• All desktop and server environments simply release the entire memory space on exit(). They are unaware of program-internal data structures such as heaps.

  • Almost all free() implementations do not ever return memory to the operating system anyway.

  • More importantly, it's a waste of time when done right before exit(). At exit, memory pages and swap space are simply released. By contrast, a series of free() calls will burn CPU time and can result in disk paging operations, cache misses, and cache evictions.

Regarding the possiblility of future code reuse justifing the certainty of pointless ops: that's a consideration but it's arguably not the Agile way. YAGNI!

I typically free every allocated block once I'm sure that I'm done with it. Today, my program's entry point might be main(int argc, char *argv[]) , but tomorrow it might be foo_entry_point(char **args, struct foo *f) and typed as a function pointer.

So, if that happens, I now have a leak.

Regarding your second question, if my program took input like a=5, I would allocate space for a, or re-allocate the same space on a subsequent a="foo". This would remain allocated until:

  1. The user typed 'unset a'
  2. My cleanup function was entered, either servicing a signal or the user typed 'quit'

I can not think of any modern OS that does not reclaim memory after a process exits. Then again, free() is cheap, why not clean up? As others have said, tools like valgrind are great for spotting leaks that you really do need to worry about. Even though the blocks you example would be labeled as 'still reachable' , its just extra noise in the output when you're trying to ensure you have no leaks.

Another myth is "If its in main(), I don't have to free it", this is incorrect. Consider the following:

char *t;

for (i=0; i < 255; i++) {
    t = strdup(foo->name);

If that came prior to forking / daemonizing (and in theory running forever), your program has just leaked an undetermined size of t 255 times.

A good, well written program should always clean up after itself. Free all memory, flush all files, close all descriptors, unlink all temporary files, etc. This cleanup function should be reached upon normal termination, or upon receiving various kinds of fatal signals, unless you want to leave some files laying around so you can detect a crash and resume.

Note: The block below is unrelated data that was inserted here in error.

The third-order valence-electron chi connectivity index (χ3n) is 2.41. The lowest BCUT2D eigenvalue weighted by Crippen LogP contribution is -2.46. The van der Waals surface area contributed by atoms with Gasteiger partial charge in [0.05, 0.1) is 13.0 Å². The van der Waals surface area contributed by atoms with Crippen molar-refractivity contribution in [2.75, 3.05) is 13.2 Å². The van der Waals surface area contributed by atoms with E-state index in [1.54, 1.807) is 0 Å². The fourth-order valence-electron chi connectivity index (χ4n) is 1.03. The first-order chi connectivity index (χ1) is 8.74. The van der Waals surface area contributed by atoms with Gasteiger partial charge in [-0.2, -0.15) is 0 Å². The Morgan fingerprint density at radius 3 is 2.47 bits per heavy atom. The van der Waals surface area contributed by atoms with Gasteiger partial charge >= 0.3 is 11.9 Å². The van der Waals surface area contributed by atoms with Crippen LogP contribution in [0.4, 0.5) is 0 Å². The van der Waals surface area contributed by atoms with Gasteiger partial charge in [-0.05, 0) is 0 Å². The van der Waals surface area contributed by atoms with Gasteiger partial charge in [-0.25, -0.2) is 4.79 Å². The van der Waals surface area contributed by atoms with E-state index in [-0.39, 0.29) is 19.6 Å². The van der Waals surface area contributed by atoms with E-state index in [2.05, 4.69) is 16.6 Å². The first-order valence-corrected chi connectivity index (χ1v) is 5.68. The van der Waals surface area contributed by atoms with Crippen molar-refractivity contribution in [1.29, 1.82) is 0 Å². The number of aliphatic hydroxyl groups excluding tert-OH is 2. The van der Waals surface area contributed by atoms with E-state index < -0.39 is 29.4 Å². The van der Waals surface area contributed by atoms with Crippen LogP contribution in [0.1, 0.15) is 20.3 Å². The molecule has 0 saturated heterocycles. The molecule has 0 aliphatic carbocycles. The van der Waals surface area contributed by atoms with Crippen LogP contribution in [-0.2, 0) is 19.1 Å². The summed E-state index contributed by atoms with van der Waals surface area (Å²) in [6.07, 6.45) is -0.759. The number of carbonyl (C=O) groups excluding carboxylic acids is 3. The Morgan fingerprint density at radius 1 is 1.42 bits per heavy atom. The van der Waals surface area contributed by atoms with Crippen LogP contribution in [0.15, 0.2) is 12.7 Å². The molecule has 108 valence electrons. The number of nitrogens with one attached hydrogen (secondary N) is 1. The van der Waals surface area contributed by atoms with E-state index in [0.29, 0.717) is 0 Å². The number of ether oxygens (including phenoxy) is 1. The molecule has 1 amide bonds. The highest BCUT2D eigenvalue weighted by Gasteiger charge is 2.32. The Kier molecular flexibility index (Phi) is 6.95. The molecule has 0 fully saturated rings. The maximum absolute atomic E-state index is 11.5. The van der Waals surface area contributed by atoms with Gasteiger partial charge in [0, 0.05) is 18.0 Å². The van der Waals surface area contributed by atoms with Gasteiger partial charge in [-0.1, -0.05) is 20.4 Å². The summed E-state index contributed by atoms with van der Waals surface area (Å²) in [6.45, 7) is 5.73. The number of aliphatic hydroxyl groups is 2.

Really, be kind to the poor soul who has to maintain your stuff when you move on to other things .. hand it to them 'valgrind clean' :)

I completely disagree with everyone who says OP is correct or there is no harm.

Everyone is talking about a modern and/or legacy OS's.

But what if I'm in an environment where I simply have no OS? Where there isn't anything?

Imagine now you are using thread styled interrupts and allocate memory. In the C standard ISO/IEC:9899 is the lifetime of memory stated as:

7.20.3 Memory management functions

1 The order and contiguity of storage allocated by successive calls to the calloc, malloc, and realloc functions is unspecified. The pointer returned if the allocation succeeds is suitably aligned so that it may be assigned to a pointer to any type of object and then used to access such an object or an array of such objects in the space allocated (until the space is explicitly deallocated). The lifetime of an allocated object extends from the allocation until the deallocation.[...]

So it has not to be given that the environment is doing the freeing job for you. Otherwise it would be added to the last sentence: "Or until the program terminates."

So in other words: Not freeing memory is not just bad practice. It produces non portable and not C conform code. Which can at least be seen as 'correct, if the following is supported by environment'.

But in cases where you have no OS at all, no one is doing the job for you (I know generally you don't allocate and reallocate memory on embedded systems, but there are cases where you may want to.)

So speaking in general plain C (as which the OP is tagged), this is simply producing erroneous and non portable code.

It is completely fine to leave memory unfreed when you exit; malloc() allocates the memory from the memory area called "the heap", and the complete heap of a process is freed when the process exits.

That being said, one reason why people still insist that it is good to free everything before exiting is that memory debuggers (e.g. valgrind on Linux) detect the unfreed blocks as memory leaks, and if you have also "real" memory leaks, it becomes more difficult to spot them if you also get "fake" results at the end.

This code will usually work alright, but consider the problem of code reuse.

You may have written some code snippet which doesn't free allocated memory, it is run in such a way that memory is then automatically reclaimed. Seems allright.